Exercise 1.5: Research & development

Following on directly from the last exercise, I now needed to select some of my designs to refine and develop into a mock-up through the research and development stages.


Reviewing My Ideas


I was initially still unsure which book related saying that I wanted to choose, so I considered what the strongest options were from each that still had some room for growth. For Bookworms, the book cocoon grabbed me as something to keep developing in ways that could incorporate elements of my other ideas, though some of my sketches felt similar to other projects that I have done before and I wanted to branch out to try something new.


Instead, I chose to continue developing ideas for You can't judge a book by its cover. As I've mentioned before, I didn't feel that my responses had enough depth in their focus, so this was slightly more of a challenge to work on ideas that were not as firm in my mind as with the other prompt.


Researching My Ideas


I looked back on my quick sketches and saw that some of them lead me to thinking about classic fairy tales, as those stories often have similar morals and plot devices where things would not be as they first appeared, such as the wolf in Red Riding Hood or the witch in Hansel and Gretel. These stories are thematically relevant to the idiom and offer up the fantasy genre of images that I could interpret. After some searching for similar titles, I was reminded of many other classic fantasy stories that carry similar themes of duality and deception set in a fantasy world such as, The Picture of Dorian Gray, The Ugly Duckling and The Frog Prince.


The Frog Prince was one of the earliest fairy tales collected by the brothers Grimm and I although I hadn't thought about it since I was a child, I felt this would be a good opportunity for me to try and create an image that captures the main elements of the old folk tale. The story goes that a princess loses her favourite toy (a golden orb) in a pond and a human prince that has been cursed to live as a frog offers his help to recover it. In return, he asks to live with the princess and although the princess is initially repulsed by his appearance, she grows to appreciate him for his kindness, until eventually she breaks the curse.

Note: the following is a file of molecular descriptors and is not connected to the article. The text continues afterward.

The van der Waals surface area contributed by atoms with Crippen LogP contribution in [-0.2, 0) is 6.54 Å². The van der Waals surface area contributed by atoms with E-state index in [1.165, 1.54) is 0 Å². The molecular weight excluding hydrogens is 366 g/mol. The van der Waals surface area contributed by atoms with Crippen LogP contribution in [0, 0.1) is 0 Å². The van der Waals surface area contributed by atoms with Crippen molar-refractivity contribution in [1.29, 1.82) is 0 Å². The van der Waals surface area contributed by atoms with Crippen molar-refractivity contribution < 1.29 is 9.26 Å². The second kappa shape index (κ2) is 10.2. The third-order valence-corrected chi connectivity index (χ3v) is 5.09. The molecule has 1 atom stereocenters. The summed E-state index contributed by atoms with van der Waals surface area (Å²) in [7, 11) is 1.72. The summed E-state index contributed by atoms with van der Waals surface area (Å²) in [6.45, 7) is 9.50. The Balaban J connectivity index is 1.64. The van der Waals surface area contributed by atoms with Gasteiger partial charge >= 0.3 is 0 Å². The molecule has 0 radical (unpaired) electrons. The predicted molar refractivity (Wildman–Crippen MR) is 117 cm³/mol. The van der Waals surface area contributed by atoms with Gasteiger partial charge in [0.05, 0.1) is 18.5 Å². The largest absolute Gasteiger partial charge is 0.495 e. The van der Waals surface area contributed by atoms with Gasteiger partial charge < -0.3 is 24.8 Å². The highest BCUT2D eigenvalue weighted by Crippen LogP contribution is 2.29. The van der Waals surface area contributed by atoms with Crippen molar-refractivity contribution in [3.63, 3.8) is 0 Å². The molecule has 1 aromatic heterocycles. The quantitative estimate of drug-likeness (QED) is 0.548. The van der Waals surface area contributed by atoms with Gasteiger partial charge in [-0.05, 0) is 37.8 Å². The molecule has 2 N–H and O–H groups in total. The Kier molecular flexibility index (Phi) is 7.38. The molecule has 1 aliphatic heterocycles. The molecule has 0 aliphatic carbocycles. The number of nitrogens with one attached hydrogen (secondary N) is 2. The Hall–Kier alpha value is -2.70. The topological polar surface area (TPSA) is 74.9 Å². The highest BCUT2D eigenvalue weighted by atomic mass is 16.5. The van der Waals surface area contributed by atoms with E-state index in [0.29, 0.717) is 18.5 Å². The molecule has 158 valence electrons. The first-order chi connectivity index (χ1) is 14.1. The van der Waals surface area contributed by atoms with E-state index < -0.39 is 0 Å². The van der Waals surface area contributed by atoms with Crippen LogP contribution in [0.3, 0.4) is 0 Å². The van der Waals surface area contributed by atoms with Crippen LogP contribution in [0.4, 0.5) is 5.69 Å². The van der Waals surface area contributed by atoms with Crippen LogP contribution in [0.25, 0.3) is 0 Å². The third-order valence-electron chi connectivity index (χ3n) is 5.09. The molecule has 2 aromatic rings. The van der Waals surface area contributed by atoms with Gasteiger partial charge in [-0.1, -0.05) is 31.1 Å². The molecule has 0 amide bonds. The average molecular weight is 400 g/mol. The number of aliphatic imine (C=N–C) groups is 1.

The tale is designed to teach the importance of keeping promises and more importantly to my prompt, to not judge others by appearances. It has a lot of key visual elements to use such as the frog and the orb, so I gathered a mood board of related images to help inform my new designs.

Mood board for illustrating "The Frog Prince"

Developing My Ideas


Using my mood board as reference, I recorded a range of colours that would work together well in my sketchbook and tried out different compositions to see what worked best. I sketched for around an hour and annotated my ideas until I reached a design I was happy with.

To test out compositions, I spent around an hour sketching out rough options on small pieces of paper, making notes on their strengths and weaknesses as I went. Many of my first set of ideas used my earlier thoughts about mirror effects and a true self being caught in a reflection, and I wanted to do that here with the prince reflected using the surface of either pond water or the golden orb. I also eventually reintroduced the presence of an open book that the frog and orb would rest on together as This way there would still be something visual to connect with the words of the saying, but the focus would be on the story of the frog and the orb in my final design.


To help me as a first hand reference for sketching, I composited a photo together of a ball resting in the pages of a book, and a photogenic toad that had blocked my path as I was walking home many years ago.

Personal reference photos

Visualising My Ideas


With this composition, I took it through to a full drawing and inking stage. If this was a final piece then I would have perhaps used watercolour to give an impressionistic painting effect, but for speed and effectiveness I used inks, markers and pencil crayon as I know those materials well and can work work with them at a quick pace. I wanted the toad and the book to have a muddy and "ugly" appearance, with the prince inside the orb glowing gold. I think this turned out well in my rendering and I was pleased with the initial result, complete with muddy water for added effect.

Composite mock up | Scanned Illustration

I scanned the illustration to take into Photoshop for further adjustments and mocked up a book cover arrangement with a new background and baroque style text showing a variation of the prompt. In my designs I had changed the start of the saying slightly from You can't judge to Don't judge as a shorter version that would fit easier in a text composition. I chose the darker regal colours of red and purple to reflect the royalty of the frog prince and to set them into the background so the yellow of the orb would still draw the viewers eye the most.

I didn't wanted to get caught in the trap of constant readjustments at this stage as I would usually spend more time balancing the image more, but I exercised some restraint and left the cover as it is for now. I was also aware of an upcoming exercise where I could better practice arranging content like this for different formats and this exercise had said that this image only needs to be a demonstration of a concept and not a final piece, so I felt that any extra nudging and resizing of text would not be helpful at this stage.

Bibliography


Wikipedia (2021) The Frog Prince At: https://en.wikipedia.org/wiki/The_Frog_Prince


  • Facebook - Black Circle
  • Twitter - Black Circle
  • Pinterest - Black Circle

ATDrawsink.com © 2019 by Andrew Thornton